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Daily Real Estate News  |  October 5, 2005  |   DOJ Files Amended Antitrust Complaint Against NAR The U.S. Department of Justice on Oct. 4 filed an amended antitrust complaint against the NATIONAL ASSOCIATION OF REALTORSŪ' policies governing the display of listings on broker Web sites, saying the association’s new Internet Listing Display (ILD) rules, like its now-rescinded virtual office Web site (VOW) policy, put Internet-based brokerages at a competitive disadvantage against traditional brokers. NAR strongly backs its policies and says it has no plans to settle the case. “NAR’s policies that are under attack by the Justice Department preserve the integrity of multiple listing services, including the vital benefits that MLSs bring to home sellers and buyers and the rights of listing brokers and their customers to direct the marketing of their own properties,” NAR said in a prepared statement. “This ill-considered lawsuit jeopardizes the future of the nation’s 900 multiple listing services as we know them.” In its amended complaint, the DOJ says provisions in the new ILD policy that give brokers the ability to unilaterally withhold their listings from display on competitors’ Web sites—known as a blanket opt-out—violates antitrust laws. The DOJ also finds fault with what it says is an unwarranted exception that allows brokers who’ve opted out to display their listings on public sites like The DOJ also cites as anticompetitive ILD provisions it claims “interfere” with certain co-branding relationships between MLS participants and third parties but that, in fact, merely require such co-branding to be not misleading or deceptive. The suit also takes aim at a separate amended NAR MLS rule that defines an MLS participant as a broker who makes offers of compensation to and accepts such offers from other brokers. Prior to the change, an MLS participant had only to be capable of making and accepting offers of compensation. The amended complaint also includes charges made against three other provisions in the prior VOW policy. The first is the ability of brokers to opt-out “selectively” from competitor Web sites. The second is a prohibition on use of other brokers’ listings solely for the purpose of collecting and making referrals to other brokers for a fee. And the third is a prohibition on placing third-party advertising adjacent to displays of the listings of other brokers, which DOJ incorrectly asserts applies only to VOWs. Actually, the prohibition could only be imposed if an equivalent restriction was also imposed in the “bricks and mortar” environment, such as when listings are sent to customers via e-mail, fax, or given to a buyer in the office. The VOW policy was intended to regulate online brokerages that aim to replicate bricks-and-mortar brokerage services by letting consumers who register with the site search MLS data directly. NAR has rescinded the VOW policy and is instructing local associations of REALTORSŪ to continue implementing the national association’s Internet data exchange (IDX) policy. The IDX policy, in effect since 2001, regulates brokers’ online display of MLS listing data for advertising purposes. The policy was updated earlier this year. Local associations that had adopted and implemented the VOW policy have been instructed to either rescind the policy or refrain from applying and enforcing the provisions targeted as anticompetitive by DOJ. Those provisions include the blanket and selective opt-outs, the referral rule, and advertising prohibitions. NAR has 60 days to respond to DOJ’s amended complaint. “A victory by the Department of Justice will drive brokers out of MLSs,” NAR says, “resulting in less competition in real estate services, higher costs, [and] less availability of listing information, the very outcome Justice seeks to avoid.” —REALTORŪ Magazine Online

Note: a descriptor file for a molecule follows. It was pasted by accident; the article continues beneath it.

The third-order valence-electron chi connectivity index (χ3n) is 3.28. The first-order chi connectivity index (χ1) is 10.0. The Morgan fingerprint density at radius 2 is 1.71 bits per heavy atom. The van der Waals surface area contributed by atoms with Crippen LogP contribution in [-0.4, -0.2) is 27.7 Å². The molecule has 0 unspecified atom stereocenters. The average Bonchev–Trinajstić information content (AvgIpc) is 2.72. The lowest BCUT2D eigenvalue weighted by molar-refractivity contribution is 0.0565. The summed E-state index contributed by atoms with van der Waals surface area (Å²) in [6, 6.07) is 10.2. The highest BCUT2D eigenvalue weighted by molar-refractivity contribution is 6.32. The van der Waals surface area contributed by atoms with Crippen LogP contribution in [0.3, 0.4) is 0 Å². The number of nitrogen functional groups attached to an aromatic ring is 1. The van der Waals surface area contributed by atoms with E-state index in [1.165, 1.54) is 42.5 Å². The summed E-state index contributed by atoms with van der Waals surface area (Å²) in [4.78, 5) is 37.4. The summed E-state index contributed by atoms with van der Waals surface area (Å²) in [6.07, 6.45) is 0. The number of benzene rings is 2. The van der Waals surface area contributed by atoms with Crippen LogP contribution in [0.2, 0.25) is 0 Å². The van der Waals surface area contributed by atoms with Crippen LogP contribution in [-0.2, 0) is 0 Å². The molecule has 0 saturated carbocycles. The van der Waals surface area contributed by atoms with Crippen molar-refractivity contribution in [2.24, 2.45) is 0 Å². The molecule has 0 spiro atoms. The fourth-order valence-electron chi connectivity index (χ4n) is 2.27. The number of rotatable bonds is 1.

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NAR is DEAD WRONG. The cu...Wilmma Hass, Coldwell Banker, Woodland Hills, CA - 10/06/2005